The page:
Were you a recipient of an ALA scholarship and do you feel like you have continued to “Pay It Forward”? How about other programs that give scholarships? How did you show your thanks to those organizations?

This fall I would like to host a Spectrum Dinner in the Nashville area. We’ll choose a location, each pay for our own dinner, and collect donations to the Spectrum Scholar Fund to enable more students of diversity to receive scholarships. Are you interested in joining us? Let me know by emailing me at dianerchen@gmail.com

Preparing for the new year

  • Posted on July 28, 2010 at 1:24 AM

Do you have a list of activities you do before you even walk in the door of the school for the new year? I’d love it if you would email me those Must-Do’s. Here are a couple of mine:

  • Organize a Special Calendar of Events for the entire year
  • Register for YALSA’s Teen Read Week*
  • Register for the new & improved Wrestlemania
  • Plan for Internation School Library Day
  • Plan for inspiring everyone to enter the Why I Need My Library Video contest
  • Plan for El Dia de los Ninos/El Dia de los Libros
  • Plan for the book fair
  • Organize a framework for the Library Club meetings
  • Prepare a space for student blog, wiki, and podcast work to be shared
  • Update the library page on the school website so it looks inviting & exciting
  • Spiff up the entrance to the library for a “Wow” experience as people walk in
  • Prepare collaborative documents/ electronic documents/ and incentives for teachers
  • Stock up on coffee and chocolate

*Visit the Teen Read Week website at  www.ala.org/teenread for program ideas, planning resources (including professional materials), publicity tools, etc. Register is  free! and you’ll receive access to the Teen Read Week
theme logo, Books with Beat @ your library, and be entered into drawings to win books from VIZ Media, Carolrhoda Labs, and Cinco Puntos Press.

Engaging students in writing using TweenTribune

  • Posted on July 27, 2010 at 2:12 AM

I decided to try out TweenTribune.com (a totally free source) this year in addition to my Edusoft blog (for which I pay monthly out of my personal bank account $6.95 to avoid ads). Have you tried it yet? With 28,000 teachers already using TweenTribune, I feel like a late-adopter.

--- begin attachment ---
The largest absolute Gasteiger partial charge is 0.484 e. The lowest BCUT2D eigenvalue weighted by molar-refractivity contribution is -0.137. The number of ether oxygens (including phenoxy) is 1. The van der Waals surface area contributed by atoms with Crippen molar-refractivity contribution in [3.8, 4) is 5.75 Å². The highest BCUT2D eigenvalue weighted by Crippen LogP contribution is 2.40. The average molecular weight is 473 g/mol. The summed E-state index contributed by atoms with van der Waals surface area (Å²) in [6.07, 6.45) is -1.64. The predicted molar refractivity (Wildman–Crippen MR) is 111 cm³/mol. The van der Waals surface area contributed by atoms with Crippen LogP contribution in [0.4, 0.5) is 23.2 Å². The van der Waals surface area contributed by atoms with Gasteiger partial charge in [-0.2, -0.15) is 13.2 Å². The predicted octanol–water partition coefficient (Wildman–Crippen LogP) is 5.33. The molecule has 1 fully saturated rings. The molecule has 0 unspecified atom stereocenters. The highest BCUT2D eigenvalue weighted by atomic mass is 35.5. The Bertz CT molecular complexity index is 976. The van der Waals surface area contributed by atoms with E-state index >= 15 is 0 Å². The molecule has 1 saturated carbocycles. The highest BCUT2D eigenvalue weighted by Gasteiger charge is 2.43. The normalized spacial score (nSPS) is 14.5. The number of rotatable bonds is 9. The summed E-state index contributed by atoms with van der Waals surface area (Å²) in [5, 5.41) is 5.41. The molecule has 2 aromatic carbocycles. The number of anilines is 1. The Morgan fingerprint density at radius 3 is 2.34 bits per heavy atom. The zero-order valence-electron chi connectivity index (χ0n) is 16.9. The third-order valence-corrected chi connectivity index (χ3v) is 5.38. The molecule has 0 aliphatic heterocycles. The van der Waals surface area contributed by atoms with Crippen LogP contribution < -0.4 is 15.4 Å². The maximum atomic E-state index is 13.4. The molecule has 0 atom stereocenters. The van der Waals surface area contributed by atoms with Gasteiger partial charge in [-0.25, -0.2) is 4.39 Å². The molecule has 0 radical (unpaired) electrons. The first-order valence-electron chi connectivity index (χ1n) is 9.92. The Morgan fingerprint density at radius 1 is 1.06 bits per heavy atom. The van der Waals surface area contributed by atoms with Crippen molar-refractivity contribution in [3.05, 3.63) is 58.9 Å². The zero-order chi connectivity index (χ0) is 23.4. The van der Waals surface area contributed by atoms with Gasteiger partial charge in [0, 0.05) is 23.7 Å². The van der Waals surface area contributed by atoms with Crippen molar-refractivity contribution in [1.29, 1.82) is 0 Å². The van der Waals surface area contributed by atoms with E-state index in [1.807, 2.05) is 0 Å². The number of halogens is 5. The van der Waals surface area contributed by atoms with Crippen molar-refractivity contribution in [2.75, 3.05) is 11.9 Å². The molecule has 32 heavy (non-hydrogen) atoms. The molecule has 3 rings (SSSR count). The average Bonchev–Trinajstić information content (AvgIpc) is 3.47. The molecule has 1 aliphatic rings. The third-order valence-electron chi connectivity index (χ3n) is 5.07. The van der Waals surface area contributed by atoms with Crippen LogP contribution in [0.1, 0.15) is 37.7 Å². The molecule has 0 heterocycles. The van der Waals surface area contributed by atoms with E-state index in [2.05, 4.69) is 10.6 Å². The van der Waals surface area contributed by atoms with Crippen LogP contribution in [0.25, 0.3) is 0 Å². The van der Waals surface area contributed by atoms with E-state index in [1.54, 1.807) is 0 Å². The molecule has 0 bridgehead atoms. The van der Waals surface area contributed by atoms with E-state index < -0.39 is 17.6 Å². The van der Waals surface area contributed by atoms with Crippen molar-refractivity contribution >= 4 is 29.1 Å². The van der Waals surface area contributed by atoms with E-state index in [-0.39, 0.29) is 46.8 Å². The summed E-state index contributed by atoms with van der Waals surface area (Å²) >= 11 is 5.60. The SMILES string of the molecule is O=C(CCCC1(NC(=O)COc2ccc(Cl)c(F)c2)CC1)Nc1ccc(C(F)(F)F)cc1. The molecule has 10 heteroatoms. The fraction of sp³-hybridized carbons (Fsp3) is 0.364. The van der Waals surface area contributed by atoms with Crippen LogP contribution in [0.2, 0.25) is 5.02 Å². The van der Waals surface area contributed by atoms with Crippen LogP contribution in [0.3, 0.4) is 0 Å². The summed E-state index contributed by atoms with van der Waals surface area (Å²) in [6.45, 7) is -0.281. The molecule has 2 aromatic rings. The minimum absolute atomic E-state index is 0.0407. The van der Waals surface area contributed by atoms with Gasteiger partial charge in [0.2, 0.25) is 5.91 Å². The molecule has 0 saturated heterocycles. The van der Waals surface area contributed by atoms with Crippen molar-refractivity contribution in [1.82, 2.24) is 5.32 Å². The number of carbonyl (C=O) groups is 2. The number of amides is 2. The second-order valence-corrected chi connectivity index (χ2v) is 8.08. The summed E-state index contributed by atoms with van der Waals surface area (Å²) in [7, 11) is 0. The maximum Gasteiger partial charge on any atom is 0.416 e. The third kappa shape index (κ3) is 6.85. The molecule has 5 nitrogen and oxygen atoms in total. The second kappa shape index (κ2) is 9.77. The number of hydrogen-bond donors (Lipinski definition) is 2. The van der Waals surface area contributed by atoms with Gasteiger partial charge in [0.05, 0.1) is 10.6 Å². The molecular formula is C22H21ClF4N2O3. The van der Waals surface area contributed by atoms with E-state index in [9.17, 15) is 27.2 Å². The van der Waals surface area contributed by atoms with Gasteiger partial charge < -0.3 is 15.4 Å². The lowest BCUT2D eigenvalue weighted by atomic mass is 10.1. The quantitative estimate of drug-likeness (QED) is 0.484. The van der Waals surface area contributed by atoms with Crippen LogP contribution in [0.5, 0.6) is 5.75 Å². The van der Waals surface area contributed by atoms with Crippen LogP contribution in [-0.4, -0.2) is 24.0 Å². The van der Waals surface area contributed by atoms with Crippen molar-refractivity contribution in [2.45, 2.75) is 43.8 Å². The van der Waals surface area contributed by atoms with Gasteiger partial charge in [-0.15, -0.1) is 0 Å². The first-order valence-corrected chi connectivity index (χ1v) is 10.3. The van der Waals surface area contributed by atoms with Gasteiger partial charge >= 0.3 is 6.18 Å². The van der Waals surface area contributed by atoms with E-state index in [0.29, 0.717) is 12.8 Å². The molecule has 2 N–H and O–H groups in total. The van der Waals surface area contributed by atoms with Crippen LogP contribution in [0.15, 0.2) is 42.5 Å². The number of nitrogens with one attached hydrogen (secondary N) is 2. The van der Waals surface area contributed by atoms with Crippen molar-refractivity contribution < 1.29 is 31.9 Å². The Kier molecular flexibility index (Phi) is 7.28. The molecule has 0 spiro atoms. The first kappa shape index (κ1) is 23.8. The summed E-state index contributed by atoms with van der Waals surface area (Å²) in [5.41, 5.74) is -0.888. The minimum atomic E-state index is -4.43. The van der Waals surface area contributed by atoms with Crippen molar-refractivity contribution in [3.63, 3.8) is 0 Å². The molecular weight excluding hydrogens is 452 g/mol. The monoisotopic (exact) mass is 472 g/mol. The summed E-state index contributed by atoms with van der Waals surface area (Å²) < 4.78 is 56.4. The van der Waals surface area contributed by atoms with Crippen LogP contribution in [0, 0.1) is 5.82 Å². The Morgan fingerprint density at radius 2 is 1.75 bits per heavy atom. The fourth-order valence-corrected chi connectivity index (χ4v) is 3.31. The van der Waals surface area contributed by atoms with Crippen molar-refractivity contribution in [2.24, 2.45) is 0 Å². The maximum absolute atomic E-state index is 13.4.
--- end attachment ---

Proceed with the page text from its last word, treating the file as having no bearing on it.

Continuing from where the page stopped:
Here’s how TweenTribune works. Each weekday, they search the Web for age-appropriate news stories that will interest tweens (ages 8 to 14), and invite them to comment. All comments are moderated before publishing, so it’s Web-safe.

I can register my own class, customize the pages, moderate comments, and get individual printouts for each student.  That would be a big help at the beginning of the year when I am demonstrating writing for an authentic audience for my reading & language arts teachers. I’ll be using the Top Ten Lesson Plans   as conversation starters for collaborative planning.

Here are some of the safeguards TweenTribune uses and lists on their webpage   for teachers:

“TweenTribune is in full compliance with COPPA – the Children’s Online Privacy Protection Act – as outlined by the Federal Trade Commission. This means that:

  • Students may not use their last names.
  • Students may not use their email address anywhere on the site.
  • TweenTribune does not gather or store student email addresses.
  • Teachers can moderate students’ comments before they’re published.
  • TweenTribune only uses news stories from reputable news organizations, such as the Associated Press, and local newspapers and TV stations.
  • Teachers’ identities are independently verified before they are granted administrative privileges.”

Are you one of the teachers using TweenTribune? I’d love to hear more from you about your successes and challenges.

A perfectly lovely sad yet romantic young adult title The Girl Next Door

  • Posted on July 25, 2010 at 8:31 AM

The Girl Next Door by Selene Castrovilla. WestSide Books, 2010. ISBN 9781934813157 . 240pp $16.95 ages 14+

Have you read this book yet? Be warned. It is both romantic and sad. It grabbed me emotionally and I ended up holding someone’s hand while I read. I was hooked so thoroughly that I was afraid my emotions would get out of control and I’d start weeping while we rode in the car.  If you have students requesting sad books, romantic books, and realistic titles, add The Girl Next Door to your YA list.

Author Selene Castrovilla does a tremendous job of sharing the difficulties of undergoing cancer treatment as well as the emotional needs care-givers experience, too. Her characters are realistic and direct. It is easy for the reader to connect.  Fans of Lurene McDaniel and teens will devour this title. This is an author to watch.

Publisher’s Description: While most seniors at her high school are worrying about prom and final exams, seventeen-year-old Sam is desperately trying to save her best friend Jesse’s life. He has a rare, treatment-resistant form of cancer, and his odds of survival aren’t good; he may have only ten months left to live. Through every bit of his pain and anguish, Sam has been by his side—through the grueling, aggressive treatments and their awful aftermath, to sleeping in his room when he’s afraid to be alone. Best friends and neighbors since preschool, Jesse and Sam’s friendship is changing. Now they’re falling in love, and the bond between them grows stronger even as Jesse weakens. Will they have a happy ending…or will their story end in heartbreak?